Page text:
July 31, 2016 The Six Partitas Johann Sebastian Bach’s Partitas, BWV 825-830, were published between 1726 and 1730, and were the first of his works to be published under his direction. They were among the last of his keyboard suites to be composed, and are by far the most technically demanding. Massachusetts based, Russian born American pianist, Sergey Schepkin, is a leading authority on the interpretation of Bach’s work. This week we’ll listen to his brand new release on the Steinway and Sons label called “Bach: The Six Partitas.”
The English royal courts of the 16th, 17th and 18th centuries were active music centers and attracted the best composers who created some of England's finest music. The likes of John Dowland, Henry Purcell and George Frideric Handel all received royal patronage. And one king, Henry VIII, even contributed his own compositions to court festivities.This week we explore this regal music with brass arrangements played by the Fine Arts Brass Ensemble on their album Music from the English Courts.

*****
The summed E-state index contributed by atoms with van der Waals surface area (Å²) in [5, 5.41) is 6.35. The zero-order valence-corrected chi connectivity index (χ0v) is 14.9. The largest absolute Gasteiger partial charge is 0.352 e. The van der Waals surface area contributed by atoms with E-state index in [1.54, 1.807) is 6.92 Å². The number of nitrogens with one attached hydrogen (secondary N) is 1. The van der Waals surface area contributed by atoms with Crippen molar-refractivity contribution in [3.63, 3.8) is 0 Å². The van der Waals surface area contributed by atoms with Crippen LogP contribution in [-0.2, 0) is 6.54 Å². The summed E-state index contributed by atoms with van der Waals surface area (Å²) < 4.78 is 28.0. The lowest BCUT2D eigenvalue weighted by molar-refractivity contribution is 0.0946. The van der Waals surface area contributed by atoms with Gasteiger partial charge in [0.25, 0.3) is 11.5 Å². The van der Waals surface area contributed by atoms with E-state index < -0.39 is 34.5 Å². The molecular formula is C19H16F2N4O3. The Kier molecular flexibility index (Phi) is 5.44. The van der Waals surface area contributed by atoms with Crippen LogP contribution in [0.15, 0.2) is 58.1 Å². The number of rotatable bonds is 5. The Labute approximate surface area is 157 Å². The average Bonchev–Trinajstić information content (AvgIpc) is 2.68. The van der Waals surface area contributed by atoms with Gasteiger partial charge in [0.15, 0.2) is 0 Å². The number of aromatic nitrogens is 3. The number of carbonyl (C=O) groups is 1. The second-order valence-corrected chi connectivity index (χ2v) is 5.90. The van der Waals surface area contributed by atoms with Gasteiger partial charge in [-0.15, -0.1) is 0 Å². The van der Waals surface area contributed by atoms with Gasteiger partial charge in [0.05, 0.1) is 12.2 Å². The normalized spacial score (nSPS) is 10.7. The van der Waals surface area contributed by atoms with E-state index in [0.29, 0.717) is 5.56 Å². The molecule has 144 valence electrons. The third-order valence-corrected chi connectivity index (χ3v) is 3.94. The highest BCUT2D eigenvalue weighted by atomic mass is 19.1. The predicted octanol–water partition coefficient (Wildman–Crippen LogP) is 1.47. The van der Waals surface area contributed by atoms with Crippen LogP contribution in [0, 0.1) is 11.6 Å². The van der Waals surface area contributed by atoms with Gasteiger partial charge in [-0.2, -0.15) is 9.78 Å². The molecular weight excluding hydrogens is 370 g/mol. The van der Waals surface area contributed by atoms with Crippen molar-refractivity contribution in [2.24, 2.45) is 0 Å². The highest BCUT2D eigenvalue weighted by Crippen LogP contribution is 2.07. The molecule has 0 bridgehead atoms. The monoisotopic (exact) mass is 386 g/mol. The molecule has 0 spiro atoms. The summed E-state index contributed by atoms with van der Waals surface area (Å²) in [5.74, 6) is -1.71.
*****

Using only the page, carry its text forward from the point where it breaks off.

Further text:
July 17, 2016 A Tale of Two Seasons Vivaldi’s concertos are so popular in modern times that we often forget he was a major player in the opera world of his day. This week we’ll compare and contrast early and later operatic compositions by listening to tracks from the album Vivaldi: A Tale of Two Seasons. We’ll hear works from 1717 and 1733. Listen and see if you notice innovations in Vivaldi’s compositional style. And Rachel will talk with Amanda Fisher and Paul Bright of EDIA Maps, the creators of The Great NC BBQ Map, a beautiful and handy resource for those who seek out North Carolina’s favorite food.
July 10, 2016 Testament Listen Now This week we listen to tracks from Rachel Barton Pine's new double album, Testament, featuring Bach’s sonatas and partitas for solo violin. We’ll also chat with Pine about why these works are important, why she chose to record them now and how she is raising her young daughter while maintaining her busy schedule on the road.
July 3, 2016 Reconstructions & Transcriptions for Strings